The Proposed Guidance would require enhanced criteria for coin-listing and delisting procedures for New York-licensed virtual currency entities.

By Jenny Cieplak, Arthur S. Long, Yvette D. Valdez, Stephen P. Wink, Ian Irlander, and Deric Behar

On September 18, 2023, the New York Department of Financial Services (DFS) issued Proposed Updates to Guidance Regarding Listing of Virtual Currencies (the Proposed Guidance) pursuant to its ongoing VOLT initiative to strengthen the oversight of virtual currencies.

The Proposed Guidance updates DFS’s general framework for the creation of firm-specific policies by virtual currency entities[1] (VCEs) with respect to the adoption, listing or delisting of a virtual currency. It provides for a self-certification process for listing coins provided such VCE has a DFS-approved coin-listing policy. Notably, VCEs that do not have an approved coin-listing policy may only list coins that are included in the DFS virtual currency “Greenlist” or that are individually approved by DFS for listing by such VCE as part of an application for a material change to business under NYCRR 200.10. However, DFS may at any time and in its sole discretion require VCEs to delist or limit New Yorkers’ access to specific coins.

DFS’s stated goals under the policy include consumer protection as well as safety and soundness of VCEs.

The Greenlist Framework

In connection with the Proposed Guidance, DFS issued a revised General Framework for Greenlisted Coins (the Greenlist Framework). The Proposed Guidance would allow VCEs to list coins included on the Greenlist with prior notice to DFS, but without DFS’s prior approval, regardless of whether the VCE holds an approved coin-listing policy.

To be included on the Greenlist, the coin or coin issuer must demonstrate a historic record consistent with safety and soundness and the protection of customers, as well as broad marketplace adoption. Stablecoins approved by DFS for issuance in New York by a VCE are automatically added to the Greenlist.

The updated list consists of the two most well-known digital assets (Bitcoin and Ether), and six stablecoins issued by New York trust companies. DFS removed 17 digital assets from the Greenlist, including XRP, Dogecoin, and Litecoin.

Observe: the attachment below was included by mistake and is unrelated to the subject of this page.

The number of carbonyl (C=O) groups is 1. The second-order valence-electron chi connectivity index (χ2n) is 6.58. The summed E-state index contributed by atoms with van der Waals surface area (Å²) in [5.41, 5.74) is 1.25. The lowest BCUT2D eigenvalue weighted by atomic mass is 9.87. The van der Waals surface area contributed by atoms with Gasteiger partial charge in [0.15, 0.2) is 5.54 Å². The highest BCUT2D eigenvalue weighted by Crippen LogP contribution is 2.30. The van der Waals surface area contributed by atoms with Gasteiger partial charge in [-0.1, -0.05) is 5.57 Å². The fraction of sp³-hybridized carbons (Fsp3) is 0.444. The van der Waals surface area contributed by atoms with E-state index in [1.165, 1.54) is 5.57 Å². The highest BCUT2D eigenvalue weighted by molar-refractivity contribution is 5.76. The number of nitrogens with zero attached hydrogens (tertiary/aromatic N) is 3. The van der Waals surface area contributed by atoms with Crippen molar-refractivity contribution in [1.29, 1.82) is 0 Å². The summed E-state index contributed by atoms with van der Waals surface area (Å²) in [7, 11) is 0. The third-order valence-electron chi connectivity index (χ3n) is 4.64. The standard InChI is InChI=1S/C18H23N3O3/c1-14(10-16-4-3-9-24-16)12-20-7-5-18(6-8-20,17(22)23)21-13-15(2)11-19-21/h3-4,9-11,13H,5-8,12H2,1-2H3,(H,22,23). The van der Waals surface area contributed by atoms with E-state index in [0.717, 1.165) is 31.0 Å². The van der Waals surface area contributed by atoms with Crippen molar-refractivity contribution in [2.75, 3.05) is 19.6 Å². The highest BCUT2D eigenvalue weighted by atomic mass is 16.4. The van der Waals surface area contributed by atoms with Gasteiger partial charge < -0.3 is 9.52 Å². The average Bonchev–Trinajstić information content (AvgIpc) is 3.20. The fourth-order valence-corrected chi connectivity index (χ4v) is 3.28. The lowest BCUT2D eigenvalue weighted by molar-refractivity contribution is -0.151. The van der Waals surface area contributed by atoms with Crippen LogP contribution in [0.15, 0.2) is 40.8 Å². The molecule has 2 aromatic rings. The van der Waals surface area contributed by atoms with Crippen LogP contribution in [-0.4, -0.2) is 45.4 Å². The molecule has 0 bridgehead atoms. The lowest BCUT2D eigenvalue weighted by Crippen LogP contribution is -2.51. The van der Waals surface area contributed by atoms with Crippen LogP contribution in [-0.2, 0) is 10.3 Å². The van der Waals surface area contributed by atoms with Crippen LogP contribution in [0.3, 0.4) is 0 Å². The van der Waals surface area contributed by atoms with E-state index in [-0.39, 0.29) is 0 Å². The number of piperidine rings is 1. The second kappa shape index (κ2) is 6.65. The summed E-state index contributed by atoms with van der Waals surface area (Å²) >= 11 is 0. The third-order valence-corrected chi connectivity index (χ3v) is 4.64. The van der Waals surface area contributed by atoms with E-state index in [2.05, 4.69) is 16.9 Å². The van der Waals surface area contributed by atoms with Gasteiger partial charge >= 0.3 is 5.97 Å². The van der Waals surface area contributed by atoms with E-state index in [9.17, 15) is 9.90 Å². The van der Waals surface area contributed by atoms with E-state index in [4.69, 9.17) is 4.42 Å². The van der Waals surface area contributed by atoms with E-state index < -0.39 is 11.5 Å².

Prohibited Listings

The Proposed Guidance also includes the following categories of coins that may not be listed without prior DFS approval (regardless of whether the VCE has an approved coin-listing process):

  • stablecoins that are not on the Greenlist, and coins designed to serve as collateral for stablecoins not on the Greenlist (such as the Terra/Luna combination);
  • exchange coins (i.e., coins issued by an exchange or which confer benefits on an exchange);
  • coins associated with a protocol that is not sufficiently decentralized (including native protocol tokens and other tokens issued on that protocol);
  • coins that are designed or “substantially used” to circumvent laws and regulations (note that “substantially used” is not further clarified);
  • privacy coins (i.e., coins that have features that may facilitate the obfuscation or concealment of the identity of a customer or counterparty);
  • bridged coins (i.e., coins that circulate on a protocol in which they are not natively issued); and
  • any coin for which less than 35% of the total supply is in circulation.

DFS has proposed its own criteria for decentralization, providing examples such as coins for which more than 51% of the hash power is controlled by a single entity or individual. Decentralization of governance is not mentioned, so theoretically a coin whose development is controlled by the initial issuer could still be listed as long as transactions in the coin are validated in a decentralized manner.

Coin Listing Policy Requirements

Under the Proposed Guidance, a VCE need not seek prior DFS approval to list a coin that does not appear on DFS’s Greenlist via self-certification, so long as:

  1. DFS has approved the VCE’s coin-listing policy which meets DFS standards for self-certification of the listing of non-Greenlisted coins.
  2. The VCE provides prior written notice to DFS of any coins that it self-certifies under such approved coin-listing policy.
  3. The VCE maintains records in a manner consistent with DFS’s and such VCE’s recordkeeping requirements and such records are made available upon request for inspection by DFS.

The Proposed Guidance sets forth the following categories of information that must be contained in an acceptable coin-listing policy:


  • The VCE must have a board or other governing body that is independent from those responsible for making listing recommendations. This board must have reviewed and approved of the coin-listing policy, reassess and approve the coin-listing policy on at least an annual basis, and must also approve each new coin before being listed.
  • The coin-listing policy must also contain procedures for identifying, addressing, and disclosing conflicts of interest in the coin-listing decision-making process.
  • The VCE must provide DFS with written notice of any material changes to its coin-listing policy, and of any discovered noncompliance of its coin-listing policy with DFS guidance.